I got linked on BuzzFeed for my post about Sienna Miller doing the diaper short all wrong.
BuzzFeed is a trend site that combs the Internet to find what is buzzworthy. They post site links to these buzzworthy topics. I am among different bloggers who all talked about the diaper pants fad. I am a fan of the fashion buzz section. Like the diaper pants trend, the turban is another trend that I don’t want to see in real life.
BuzzFeed distinguishes what is actually interesting from what is merely hyped. We only feature movies, music, fashion, ideas, technology, and culture that are on the rise and worth your time.
How it works
1. Buzz Detection
We automatically detect new buzz by crawling 50,000 of the very best web sites, blogs, and news sources. Then our technology crunches the raw data from these sites to identify new buzz that’s just starting to spread. We developed the technology to find new things just as they start accelerating in popularity and provoking interesting conversations. Our technology is also supplemented by a network of human taste-makers and tips submitted by BuzzFeed readers. These savvy humans can spot subtle trends our robots might miss.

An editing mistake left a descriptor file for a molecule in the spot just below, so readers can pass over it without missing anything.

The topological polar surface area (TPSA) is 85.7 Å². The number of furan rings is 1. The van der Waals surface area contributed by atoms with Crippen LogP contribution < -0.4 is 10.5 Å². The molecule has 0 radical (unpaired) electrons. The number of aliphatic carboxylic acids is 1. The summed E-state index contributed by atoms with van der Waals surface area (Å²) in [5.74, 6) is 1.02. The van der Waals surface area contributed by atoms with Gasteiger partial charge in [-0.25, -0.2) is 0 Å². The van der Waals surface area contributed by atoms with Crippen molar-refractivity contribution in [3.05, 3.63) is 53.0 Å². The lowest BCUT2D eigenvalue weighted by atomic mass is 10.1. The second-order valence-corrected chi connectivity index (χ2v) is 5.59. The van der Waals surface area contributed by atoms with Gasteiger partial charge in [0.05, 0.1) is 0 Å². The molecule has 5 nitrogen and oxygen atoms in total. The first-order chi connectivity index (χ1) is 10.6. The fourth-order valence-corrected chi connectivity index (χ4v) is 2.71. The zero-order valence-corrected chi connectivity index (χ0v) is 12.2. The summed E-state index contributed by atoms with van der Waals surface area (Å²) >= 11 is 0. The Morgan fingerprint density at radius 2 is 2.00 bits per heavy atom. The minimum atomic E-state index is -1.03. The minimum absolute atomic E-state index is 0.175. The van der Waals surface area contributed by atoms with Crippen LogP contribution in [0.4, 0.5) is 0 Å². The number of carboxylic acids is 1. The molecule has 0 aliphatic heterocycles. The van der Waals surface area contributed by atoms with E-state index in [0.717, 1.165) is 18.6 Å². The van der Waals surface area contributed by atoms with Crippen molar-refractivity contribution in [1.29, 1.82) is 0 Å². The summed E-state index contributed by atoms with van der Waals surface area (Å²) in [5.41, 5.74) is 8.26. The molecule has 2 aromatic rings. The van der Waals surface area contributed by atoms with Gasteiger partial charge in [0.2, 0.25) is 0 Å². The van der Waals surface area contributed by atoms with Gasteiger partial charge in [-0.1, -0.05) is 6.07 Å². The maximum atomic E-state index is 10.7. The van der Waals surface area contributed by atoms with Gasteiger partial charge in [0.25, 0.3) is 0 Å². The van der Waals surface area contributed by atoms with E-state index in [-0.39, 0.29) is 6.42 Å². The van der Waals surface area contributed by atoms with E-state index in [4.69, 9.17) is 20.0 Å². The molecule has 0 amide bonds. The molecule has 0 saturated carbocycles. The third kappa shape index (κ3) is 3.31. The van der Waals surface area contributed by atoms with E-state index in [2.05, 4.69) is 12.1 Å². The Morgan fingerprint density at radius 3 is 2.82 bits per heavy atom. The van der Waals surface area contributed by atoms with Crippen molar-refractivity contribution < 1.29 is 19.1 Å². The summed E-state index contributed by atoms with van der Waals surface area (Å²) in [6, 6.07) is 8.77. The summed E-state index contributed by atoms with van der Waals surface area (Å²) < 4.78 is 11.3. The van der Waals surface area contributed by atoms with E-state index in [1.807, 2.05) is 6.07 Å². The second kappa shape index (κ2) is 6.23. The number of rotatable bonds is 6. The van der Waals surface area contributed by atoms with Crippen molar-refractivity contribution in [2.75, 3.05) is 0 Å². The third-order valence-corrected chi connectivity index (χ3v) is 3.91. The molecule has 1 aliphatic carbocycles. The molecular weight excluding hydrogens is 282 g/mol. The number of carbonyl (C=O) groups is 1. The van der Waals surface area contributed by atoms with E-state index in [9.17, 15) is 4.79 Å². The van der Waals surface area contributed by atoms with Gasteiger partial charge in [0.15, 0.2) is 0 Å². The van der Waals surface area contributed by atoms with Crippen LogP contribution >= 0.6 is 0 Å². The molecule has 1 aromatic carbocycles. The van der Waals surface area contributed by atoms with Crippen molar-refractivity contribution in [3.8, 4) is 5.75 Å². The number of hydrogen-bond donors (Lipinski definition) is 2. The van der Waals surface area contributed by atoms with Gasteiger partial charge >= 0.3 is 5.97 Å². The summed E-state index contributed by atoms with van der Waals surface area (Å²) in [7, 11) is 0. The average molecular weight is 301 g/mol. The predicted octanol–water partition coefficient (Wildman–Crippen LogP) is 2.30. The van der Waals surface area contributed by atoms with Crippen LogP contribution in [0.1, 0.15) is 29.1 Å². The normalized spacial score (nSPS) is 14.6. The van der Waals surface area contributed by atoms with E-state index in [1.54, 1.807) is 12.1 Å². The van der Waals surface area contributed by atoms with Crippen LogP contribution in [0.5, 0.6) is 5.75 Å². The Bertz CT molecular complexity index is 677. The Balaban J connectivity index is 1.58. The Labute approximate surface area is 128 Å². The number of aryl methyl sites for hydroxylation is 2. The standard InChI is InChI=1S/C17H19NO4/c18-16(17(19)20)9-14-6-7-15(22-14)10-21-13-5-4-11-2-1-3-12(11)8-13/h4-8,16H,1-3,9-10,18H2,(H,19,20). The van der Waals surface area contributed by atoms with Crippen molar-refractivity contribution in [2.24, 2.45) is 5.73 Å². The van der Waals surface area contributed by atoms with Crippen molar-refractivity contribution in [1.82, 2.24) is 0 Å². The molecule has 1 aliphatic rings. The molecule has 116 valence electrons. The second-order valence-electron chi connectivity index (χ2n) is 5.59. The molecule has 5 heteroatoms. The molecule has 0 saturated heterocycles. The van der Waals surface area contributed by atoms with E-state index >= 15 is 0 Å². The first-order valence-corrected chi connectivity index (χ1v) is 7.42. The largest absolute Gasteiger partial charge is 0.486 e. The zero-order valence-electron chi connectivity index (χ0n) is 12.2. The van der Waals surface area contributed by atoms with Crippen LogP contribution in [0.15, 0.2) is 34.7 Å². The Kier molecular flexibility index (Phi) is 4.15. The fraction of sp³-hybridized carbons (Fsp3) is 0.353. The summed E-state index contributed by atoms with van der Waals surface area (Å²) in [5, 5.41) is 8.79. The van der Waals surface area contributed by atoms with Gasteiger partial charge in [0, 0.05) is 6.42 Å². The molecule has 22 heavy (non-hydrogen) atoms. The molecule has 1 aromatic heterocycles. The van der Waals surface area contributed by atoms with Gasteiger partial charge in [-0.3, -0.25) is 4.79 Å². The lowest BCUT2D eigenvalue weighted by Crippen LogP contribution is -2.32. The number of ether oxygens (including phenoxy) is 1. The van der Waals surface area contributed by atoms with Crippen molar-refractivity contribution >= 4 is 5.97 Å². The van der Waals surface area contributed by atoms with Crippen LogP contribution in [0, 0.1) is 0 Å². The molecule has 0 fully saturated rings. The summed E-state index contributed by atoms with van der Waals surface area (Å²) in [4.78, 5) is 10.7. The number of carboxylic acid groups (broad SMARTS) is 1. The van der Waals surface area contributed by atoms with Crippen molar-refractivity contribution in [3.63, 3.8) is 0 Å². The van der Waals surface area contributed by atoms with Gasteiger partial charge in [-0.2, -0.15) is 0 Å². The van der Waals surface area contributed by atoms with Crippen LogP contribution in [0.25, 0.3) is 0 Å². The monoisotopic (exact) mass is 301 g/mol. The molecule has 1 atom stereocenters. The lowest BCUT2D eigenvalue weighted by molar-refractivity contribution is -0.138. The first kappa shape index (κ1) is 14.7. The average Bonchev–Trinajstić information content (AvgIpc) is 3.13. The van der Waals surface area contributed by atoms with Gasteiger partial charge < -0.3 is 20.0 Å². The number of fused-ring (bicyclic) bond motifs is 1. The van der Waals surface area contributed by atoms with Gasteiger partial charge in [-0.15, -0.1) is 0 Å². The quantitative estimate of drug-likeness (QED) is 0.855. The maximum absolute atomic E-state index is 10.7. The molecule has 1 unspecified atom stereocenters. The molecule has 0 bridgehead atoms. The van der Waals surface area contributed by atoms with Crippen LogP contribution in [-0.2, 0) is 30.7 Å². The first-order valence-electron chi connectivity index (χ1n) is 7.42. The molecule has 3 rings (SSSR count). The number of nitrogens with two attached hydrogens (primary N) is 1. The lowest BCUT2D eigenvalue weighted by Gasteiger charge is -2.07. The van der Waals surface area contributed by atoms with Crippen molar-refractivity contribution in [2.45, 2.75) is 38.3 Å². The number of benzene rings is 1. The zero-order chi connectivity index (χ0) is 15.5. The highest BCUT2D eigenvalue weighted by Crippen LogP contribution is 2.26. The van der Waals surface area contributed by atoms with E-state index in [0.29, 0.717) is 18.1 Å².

2. Editorial Commentary
The moment we detect new buzz, it appears in a special terminal interface used by our editors. The terminal is a sophisticated interface that shows trend data from multiple sources. Our editors are experts at using the terminal to publish a quick summary that highlights the newest and most interesting buzz on the front page of BuzzFeed.com. The editorial process transforms a messy jumble of buzz data and submissions into a quick, fun summary of the hottest new buzz.
3. Buzz Tracking
Finally we track the buzz as it spreads through word-of-mouth and blogs. Our trend pages link to the most interesting commentary, videos, news articles, and debate â€” so you can track a movie, band, person, or idea as it grows in popularity. For each item on BuzzFeed, you can watch the number of links grow as we link to more people fueling the buzz on their own sites and blogs. When something we are tracking gets especially popular, we bring it back to the front page of the site to show how far it has spread since it was first detected.